It’s blossom time in the almond orchards, so we’re heading out to the Central Valley to take in the beauty of the flowers and see pollination and almond farming in action. Then we’ll return to San Francisco to learn about the bees that make almond production possible, and to taste hyperlocal honey from SF neighborhoods.
We’ll visit longtime Ferry Plaza Farmers Market sellers John Lagier and Casey Havre of Lagier Ranches to walk among the trees in bloom, learn about almond production, and try our hands at making almond butter. After a delicious lunch at the farm, we’ll return to San Francisco for a “meet and greet” with Robert MacKimmie of City Bees, who is bringing one of his hives to Craftsman and Wolves’ DEN in the Bayview neighborhood for the day. We’ll get up close and personal (but only if you want to!) with the honeybees and learn a little about these amazing and essential creatures, while enjoying a sweet honey-forward treat from the bakers at Craftsman and Wolves.
John Lagier started farming in 1979 with an 80-acre almond orchard and 18 acres of cherries. In the early 1990s, he transitioned to organic practices. The farm’s mission statement reads, “Lagier Ranches recognizes its responsibility as a steward of the Earth. This value is reflected in environmentally conscious use of water, energy, and other resources with our organic farming practices. This is a socially responsible organization based on a sound ethic of fairness to customers, employees, regulatory agencies, and our community.” John is a fourth-generation farmer on his land. His great-grandfather raised mules and dry-farmed wheat and barley; his grandfather farmed grapes and raised cattle, and his parents grew melons, tomatoes, grapes, and almonds. John and Casey met at the Ferry Plaza Farmers Market in 2004.
Coming from a background in fine art photography, Robert MacKimmie got hooked on beekeeping in 1996 after working with Spencer and Helene Marshall of Marshalls Farm Honey, transforming his passion into a full-time career as an urban apiarist in 2009. Each San Francisco neighborhood has its own microclimate and vegetation that contribute to the diversity of flavors that emerge in City Bees’ honeys. Honey offerings vary from market to market, depending on which hives he visits that week. Robert finds great reward in working with such intelligent and gentle creatures and plans to be a honeybee steward for life.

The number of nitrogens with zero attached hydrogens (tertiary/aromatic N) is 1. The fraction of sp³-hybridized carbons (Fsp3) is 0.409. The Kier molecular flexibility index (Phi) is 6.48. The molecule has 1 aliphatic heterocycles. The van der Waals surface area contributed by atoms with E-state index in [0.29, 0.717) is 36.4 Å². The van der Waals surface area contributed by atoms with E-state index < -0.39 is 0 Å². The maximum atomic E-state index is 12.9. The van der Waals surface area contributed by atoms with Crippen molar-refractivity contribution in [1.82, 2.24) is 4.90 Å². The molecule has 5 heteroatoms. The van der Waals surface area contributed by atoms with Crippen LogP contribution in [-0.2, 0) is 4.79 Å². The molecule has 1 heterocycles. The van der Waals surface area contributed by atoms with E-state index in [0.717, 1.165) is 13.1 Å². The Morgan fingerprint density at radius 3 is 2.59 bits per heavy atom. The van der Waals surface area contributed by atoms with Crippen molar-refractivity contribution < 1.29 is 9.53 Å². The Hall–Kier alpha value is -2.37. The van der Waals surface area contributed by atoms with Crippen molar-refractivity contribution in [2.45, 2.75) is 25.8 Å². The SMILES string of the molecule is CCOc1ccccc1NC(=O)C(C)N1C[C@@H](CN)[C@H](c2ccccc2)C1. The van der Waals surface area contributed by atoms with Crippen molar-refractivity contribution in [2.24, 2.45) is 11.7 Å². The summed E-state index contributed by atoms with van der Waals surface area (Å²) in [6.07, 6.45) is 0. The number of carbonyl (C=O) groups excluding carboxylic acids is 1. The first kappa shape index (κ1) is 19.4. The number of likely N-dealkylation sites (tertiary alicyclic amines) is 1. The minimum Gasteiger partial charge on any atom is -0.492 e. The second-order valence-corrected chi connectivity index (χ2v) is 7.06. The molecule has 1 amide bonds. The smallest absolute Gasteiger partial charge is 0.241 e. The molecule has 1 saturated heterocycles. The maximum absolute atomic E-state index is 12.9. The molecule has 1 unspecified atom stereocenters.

William Werner opened Craftsman and Wolves in San Francisco’s Mission District in 2012, in Russian Hill in 2015, and in the Bayview in 2016. A firm believer that “you eat with your eyes first,” he begins by visualizing the final product, including its shape, size, texture, “eatability,” and presentation, and then backpedals into the ingredients and flavors. The farmers market serves both as Werner’s inspiration and as a source of ingredients for the shop’s pastries, cakes, confections, jams, and other sweet and savory fare.
Tickets include round trip transportation from the Craftsman & Wolves DEN (which will be open before the bus leaves, in case you want a breakfast treat or coffee) in the Bayview neighborhood of SF in a comfortable bus, a farm-fresh lunch featuring seasonal produce, courtesy of CUESA, and an afternoon treat at Craftsman & Wolves. Please note that this tour does not depart from or return to the Ferry Building.
Where to meet: Meet in front of Craftsman & Wolves DEN at 1598 Yosemite Avenue. Please arrive by 8:45 am; we leave at 9:00 am. Please be prompt! We cannot wait for stragglers. There should be ample street parking in the neighborhood if you choose to drive.
Things to know: The weather can be unpredictable. Please dress in layers. Shoes must be appropriate for walking around the farm, closed-toe and preferably waterproof. It is unlikely the bees will be agressive, but almost everyone will have a local reaction to a bee sting, which can be painful. However, if you are anaphylactically allergic to bee stings, you know that is a life-threatening condition, and you should be sure to carry an epi pen in case you are stung.
The tour is geared toward adults and will probably not be enjoyable for young children. Children who are likely to appreciate an adult-level tour are welcome to come with their guardians. Please call if you have questions.
Bring: A water bottle, layers, sunscreen. Optional: snacks, a camera, a book or other entertainment for the bus, and cash for purchases. We will do our best to finish by 4:00 pm, but traffic conditions can be unpredictable and we can’t guarantee an exact end time for our tour.
We sincerely thank our farm tour sponsor, First National Bank of Northern California, for underwriting tour costs and Coach 21 for providing a discount on the bus charter fee.
Please note: Tickets are nonrefundable but are transferable to another guest for this tour.
A note about price: CUESA is committed to providing accessible food system education to all. If you are interested in a scholarship for one of our farm tours, please email Carrie Sullivan (firstname.lastname@example.org) for a scholarship application.
CUESA (Center for Urban Education about Sustainable Agriculture) is dedicated to cultivating a sustainable food system through the operation of farmers markets and educational programs. Learn More »